Active Trading

While not suitable for everyone, active trading is a strategy that some investors may choose to employ when investing in fractional shares.

This approach involves frequently buying and selling stocks or ETFs in an attempt to profit from short-term price movements.

Investors who choose to engage in active trading should be aware of the risks involved, including higher transaction costs and the potential for significant losses due to market volatility.

Additionally, active trading requires a significant amount of time, knowledge, and dedication to market analysis and research.

Strategies for Investing in Fractional Shares

Tax Implications of Fractional Shares

Capital Gains Tax

When investors sell fractional shares at a profit, they are subject to capital gains tax on the earnings. The tax rate depends on the holding period of the investment and the investor's income level.

Short-term capital gains, which are realized on investments held for one year or less, are taxed at the investor's ordinary income tax rate. Long-term capital gains, which are realized on investments held for more than one year, are generally taxed at a lower rate.

Dividend Tax

Investors who receive dividends from their fractional shares are also subject to taxes on these earnings.

Qualified dividends, which are typically paid by U.S. corporations and some foreign corporations, are taxed at the long-term capital gains rate. Non-qualified dividends, on the other hand, are taxed at the investor's ordinary income tax rate.

Tax-Loss Harvesting

Tax-loss harvesting is a strategy that involves selling an investment at a loss to offset capital gains from other investments, potentially reducing an investor's overall tax liability. Fractional shares can be used for tax-loss harvesting purposes, just like whole shares.

However, investors should be aware of the "wash sale" rule, which disallows the tax benefits of a loss if the same or substantially identical security is purchased within 30 days before or after the sale.

Final Thoughts

A fractional share is a portion of a company's stock that represents less than one whole share. Fractional shares are typically purchased through a brokerage and allow investors to own a fraction of a share of expensive stocks with a lower entry cost.

Fractional shares represent a portion of a full share of a stock, ETF, or other financial instrument and have become an important tool in the financial world, providing greater accessibility and flexibility for individual investors.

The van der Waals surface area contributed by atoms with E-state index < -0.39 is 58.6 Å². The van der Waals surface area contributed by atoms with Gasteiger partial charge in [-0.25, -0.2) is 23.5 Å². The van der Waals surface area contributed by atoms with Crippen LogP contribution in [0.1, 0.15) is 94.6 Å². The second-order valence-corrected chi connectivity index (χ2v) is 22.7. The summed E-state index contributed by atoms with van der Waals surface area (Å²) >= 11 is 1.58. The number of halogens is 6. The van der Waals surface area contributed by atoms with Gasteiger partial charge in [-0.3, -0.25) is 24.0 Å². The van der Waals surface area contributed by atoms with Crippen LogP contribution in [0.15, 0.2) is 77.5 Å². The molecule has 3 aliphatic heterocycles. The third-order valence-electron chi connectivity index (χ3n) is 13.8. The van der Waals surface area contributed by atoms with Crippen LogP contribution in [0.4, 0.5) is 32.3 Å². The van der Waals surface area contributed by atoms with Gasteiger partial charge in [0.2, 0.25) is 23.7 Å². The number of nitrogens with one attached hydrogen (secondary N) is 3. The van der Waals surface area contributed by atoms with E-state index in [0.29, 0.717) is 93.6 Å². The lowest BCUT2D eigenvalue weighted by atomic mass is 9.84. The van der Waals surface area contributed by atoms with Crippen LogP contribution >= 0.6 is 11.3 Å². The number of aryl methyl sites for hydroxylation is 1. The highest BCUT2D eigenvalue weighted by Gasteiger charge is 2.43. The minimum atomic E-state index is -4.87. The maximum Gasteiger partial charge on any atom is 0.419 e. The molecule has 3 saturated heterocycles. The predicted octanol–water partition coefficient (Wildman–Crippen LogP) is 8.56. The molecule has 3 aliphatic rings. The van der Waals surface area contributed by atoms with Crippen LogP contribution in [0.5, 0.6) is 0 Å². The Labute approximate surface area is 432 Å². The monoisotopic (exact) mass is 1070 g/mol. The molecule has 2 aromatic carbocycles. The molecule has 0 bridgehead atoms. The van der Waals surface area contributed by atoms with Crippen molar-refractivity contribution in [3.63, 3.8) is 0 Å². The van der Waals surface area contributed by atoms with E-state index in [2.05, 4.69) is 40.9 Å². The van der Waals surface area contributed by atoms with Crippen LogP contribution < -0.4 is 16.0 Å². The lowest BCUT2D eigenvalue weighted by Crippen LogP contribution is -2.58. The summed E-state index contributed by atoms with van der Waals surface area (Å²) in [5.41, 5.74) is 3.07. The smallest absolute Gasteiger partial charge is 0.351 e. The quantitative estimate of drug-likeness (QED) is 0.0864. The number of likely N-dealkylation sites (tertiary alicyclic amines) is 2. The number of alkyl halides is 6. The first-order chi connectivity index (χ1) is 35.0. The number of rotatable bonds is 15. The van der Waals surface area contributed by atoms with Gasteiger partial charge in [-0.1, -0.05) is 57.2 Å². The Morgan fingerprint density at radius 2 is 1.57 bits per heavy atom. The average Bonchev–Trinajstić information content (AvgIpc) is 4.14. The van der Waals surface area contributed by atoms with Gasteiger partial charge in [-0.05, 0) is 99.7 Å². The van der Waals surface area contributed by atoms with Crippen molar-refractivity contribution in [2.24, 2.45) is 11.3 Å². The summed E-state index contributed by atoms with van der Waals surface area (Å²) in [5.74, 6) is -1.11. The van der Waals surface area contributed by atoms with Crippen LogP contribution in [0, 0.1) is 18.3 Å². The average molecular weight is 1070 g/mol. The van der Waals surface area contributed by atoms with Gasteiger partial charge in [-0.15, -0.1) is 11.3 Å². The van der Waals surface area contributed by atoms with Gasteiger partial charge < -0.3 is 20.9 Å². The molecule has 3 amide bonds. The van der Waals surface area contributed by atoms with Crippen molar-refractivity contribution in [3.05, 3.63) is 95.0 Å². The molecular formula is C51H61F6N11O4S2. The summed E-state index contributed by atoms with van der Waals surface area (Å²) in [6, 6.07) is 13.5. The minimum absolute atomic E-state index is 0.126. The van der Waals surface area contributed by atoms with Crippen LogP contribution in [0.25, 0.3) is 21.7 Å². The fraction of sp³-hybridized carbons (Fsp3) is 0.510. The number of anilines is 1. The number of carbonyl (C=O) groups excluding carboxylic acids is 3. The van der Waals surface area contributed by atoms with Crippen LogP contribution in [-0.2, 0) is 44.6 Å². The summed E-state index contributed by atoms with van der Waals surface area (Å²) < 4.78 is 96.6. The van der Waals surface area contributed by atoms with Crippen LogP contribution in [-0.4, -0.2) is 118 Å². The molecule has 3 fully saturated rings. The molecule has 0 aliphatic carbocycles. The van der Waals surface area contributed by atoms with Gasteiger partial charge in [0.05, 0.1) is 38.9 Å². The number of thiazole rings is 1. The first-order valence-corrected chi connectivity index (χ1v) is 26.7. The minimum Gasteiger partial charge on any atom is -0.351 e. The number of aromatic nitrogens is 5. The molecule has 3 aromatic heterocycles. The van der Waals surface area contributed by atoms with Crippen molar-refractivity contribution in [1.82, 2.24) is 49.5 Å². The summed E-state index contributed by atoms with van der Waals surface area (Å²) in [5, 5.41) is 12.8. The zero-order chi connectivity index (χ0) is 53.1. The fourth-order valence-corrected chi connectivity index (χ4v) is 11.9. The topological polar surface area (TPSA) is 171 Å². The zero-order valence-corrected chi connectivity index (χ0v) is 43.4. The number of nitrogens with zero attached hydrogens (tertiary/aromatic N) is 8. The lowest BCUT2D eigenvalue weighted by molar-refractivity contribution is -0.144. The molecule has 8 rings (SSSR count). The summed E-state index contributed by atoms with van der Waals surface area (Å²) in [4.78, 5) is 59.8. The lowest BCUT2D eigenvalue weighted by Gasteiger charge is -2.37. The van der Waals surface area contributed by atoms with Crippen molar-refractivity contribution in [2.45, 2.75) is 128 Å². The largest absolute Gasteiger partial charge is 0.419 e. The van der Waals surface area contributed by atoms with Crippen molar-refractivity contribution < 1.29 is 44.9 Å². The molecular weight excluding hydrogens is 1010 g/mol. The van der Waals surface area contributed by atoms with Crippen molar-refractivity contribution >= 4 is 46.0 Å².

They have helped democratize investing and allowed more people to participate in the stock market and build wealth over time.

Fractional shares offer numerous benefits, such as lower entry costs, increased portfolio diversification, flexibility in purchasing shares, and the potential for higher returns.

However, they also come with certain risks, including limited control over share ownership, potential liquidity issues, limited access to shareholder benefits, and increased exposure to volatility.

Investors should carefully consider these benefits and risks when deciding whether to invest in fractional shares.

Additionally, investors should be aware of the tax implications of fractional share investing, including capital gains tax, dividend tax, and tax-loss harvesting, to optimize their tax efficiency and overall investment returns.

Fractional Share FAQs

About the Author

True Tamplin, BSc, CEPF®

True Tamplin is a published author, public speaker, CEO of UpDigital, and founder of Finance Strategists.

True is a Certified Educator in Personal Finance (CEPF®), author of The Handy Financial Ratios Guide, a member of the Society for Advancing Business Editing and Writing, contributes to his financial education site, Finance Strategists, and has spoken to various financial communities such as the CFA Institute, as well as university students like his Alma mater, Biola University, where he received a bachelor of science in business and data analytics.

To learn more about True, visit his personal website, view his author profile on Amazon, or check out his speaker profile on the CFA Institute website.